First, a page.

America is a car culture. It was raised on the road, whether on family road trips to see relatives or through commerce that shuttled from city to city on trucks. The Car of the Week takes a look at one of those vehicles as a way to not only look back at automotive changes but the history that created them.
Published in the Tacoma Weekly
The Nash Rambler is considered by many car lovers as the first “compact car,” although it is large and powerful compared to models of today in that class of cars. The Rambler was designed to be smaller and less expensive than contemporary cars offered by the big three car companies of Ford, Chevrolet and Plymouth, yet still accommodate five passengers, with two people in front and three in the rear seats.
While in development the car was going to be called the Diplomat, to stick with the theme of its other cars, the Stateman and the Ambassador. But Dodge already owned the name, so it became the Rambler by default, which was the name of a Nash prototype produced in 1902.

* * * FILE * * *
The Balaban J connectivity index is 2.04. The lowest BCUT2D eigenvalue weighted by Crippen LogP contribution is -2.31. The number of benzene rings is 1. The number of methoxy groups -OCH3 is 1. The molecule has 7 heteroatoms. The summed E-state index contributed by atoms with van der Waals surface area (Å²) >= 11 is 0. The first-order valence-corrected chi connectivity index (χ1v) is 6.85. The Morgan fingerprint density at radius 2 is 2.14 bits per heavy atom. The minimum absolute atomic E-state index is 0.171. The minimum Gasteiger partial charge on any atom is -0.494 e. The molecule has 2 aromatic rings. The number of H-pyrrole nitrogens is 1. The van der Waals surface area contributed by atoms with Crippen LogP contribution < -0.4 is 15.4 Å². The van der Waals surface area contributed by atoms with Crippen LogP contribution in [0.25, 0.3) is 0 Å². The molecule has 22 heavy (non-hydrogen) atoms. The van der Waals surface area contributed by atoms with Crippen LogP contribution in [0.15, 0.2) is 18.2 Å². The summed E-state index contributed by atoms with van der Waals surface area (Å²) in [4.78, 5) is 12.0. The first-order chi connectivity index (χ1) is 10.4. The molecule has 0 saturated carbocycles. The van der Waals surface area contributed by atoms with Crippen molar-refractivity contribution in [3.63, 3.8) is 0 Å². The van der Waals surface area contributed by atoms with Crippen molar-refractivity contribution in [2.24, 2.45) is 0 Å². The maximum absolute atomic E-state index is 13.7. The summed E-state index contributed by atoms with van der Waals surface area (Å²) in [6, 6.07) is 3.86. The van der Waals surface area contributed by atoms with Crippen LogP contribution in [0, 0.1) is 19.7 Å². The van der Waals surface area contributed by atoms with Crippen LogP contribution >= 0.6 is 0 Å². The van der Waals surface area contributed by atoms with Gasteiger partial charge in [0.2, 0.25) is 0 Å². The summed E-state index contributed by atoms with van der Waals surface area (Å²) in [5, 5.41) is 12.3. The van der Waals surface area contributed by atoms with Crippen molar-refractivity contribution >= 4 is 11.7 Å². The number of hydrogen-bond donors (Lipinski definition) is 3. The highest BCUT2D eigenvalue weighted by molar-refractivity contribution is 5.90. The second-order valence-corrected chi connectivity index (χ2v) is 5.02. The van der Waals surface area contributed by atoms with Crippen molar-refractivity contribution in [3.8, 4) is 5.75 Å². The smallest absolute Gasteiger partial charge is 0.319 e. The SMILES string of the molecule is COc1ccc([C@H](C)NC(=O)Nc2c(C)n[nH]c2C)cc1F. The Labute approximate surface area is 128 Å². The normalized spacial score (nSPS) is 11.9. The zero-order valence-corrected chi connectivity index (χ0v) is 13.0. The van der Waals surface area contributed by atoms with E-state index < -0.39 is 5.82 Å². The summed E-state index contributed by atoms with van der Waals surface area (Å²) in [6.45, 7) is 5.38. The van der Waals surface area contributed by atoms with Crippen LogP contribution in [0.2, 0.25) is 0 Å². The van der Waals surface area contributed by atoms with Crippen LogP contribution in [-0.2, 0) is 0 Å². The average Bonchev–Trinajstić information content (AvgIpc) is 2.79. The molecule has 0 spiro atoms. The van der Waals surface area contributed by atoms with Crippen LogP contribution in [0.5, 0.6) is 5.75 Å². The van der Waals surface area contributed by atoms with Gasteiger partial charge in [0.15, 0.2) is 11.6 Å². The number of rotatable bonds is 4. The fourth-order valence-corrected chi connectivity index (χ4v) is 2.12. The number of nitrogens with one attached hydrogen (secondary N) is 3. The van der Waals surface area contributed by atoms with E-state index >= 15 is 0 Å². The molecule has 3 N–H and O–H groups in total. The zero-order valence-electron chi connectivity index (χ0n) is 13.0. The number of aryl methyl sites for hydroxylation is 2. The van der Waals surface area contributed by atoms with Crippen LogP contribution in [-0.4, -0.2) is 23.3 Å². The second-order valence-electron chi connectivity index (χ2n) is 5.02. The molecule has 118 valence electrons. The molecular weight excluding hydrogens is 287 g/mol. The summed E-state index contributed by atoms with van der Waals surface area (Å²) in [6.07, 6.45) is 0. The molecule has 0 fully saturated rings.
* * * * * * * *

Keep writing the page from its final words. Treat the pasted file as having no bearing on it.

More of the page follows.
The Rambler was built between 1950 and 1954 by Nash Motors’ division of Nash-Kelvinator Corp. In 1954, Nash-Kelvinator merged with the Hudson Motor Car Co. to become AMC, American Motors Corp. The Nash Rambler was then built by AMC in Kenosha, Wisc. for another year before being discontinued.
The 1951 version got 25 miles to the gallon with a 2.8 liter engine and cost $1,800.
The car might seem familiar to classic DC Comic lovers. Lois Lane, the heartthrob of the “Superman” television series of the 1950s, drove a Nash Rambler.
“It was an apt choice for the Daily Planet reporter: easy to park, thrifty with gas and, in 1951, quite affordable at $1,933,” wrote one car lover in Consumer Guide. “And that was for the grandly named Custom Landau convertible, distinguished by a cloth roof that furled like the door on a roll-top desk.”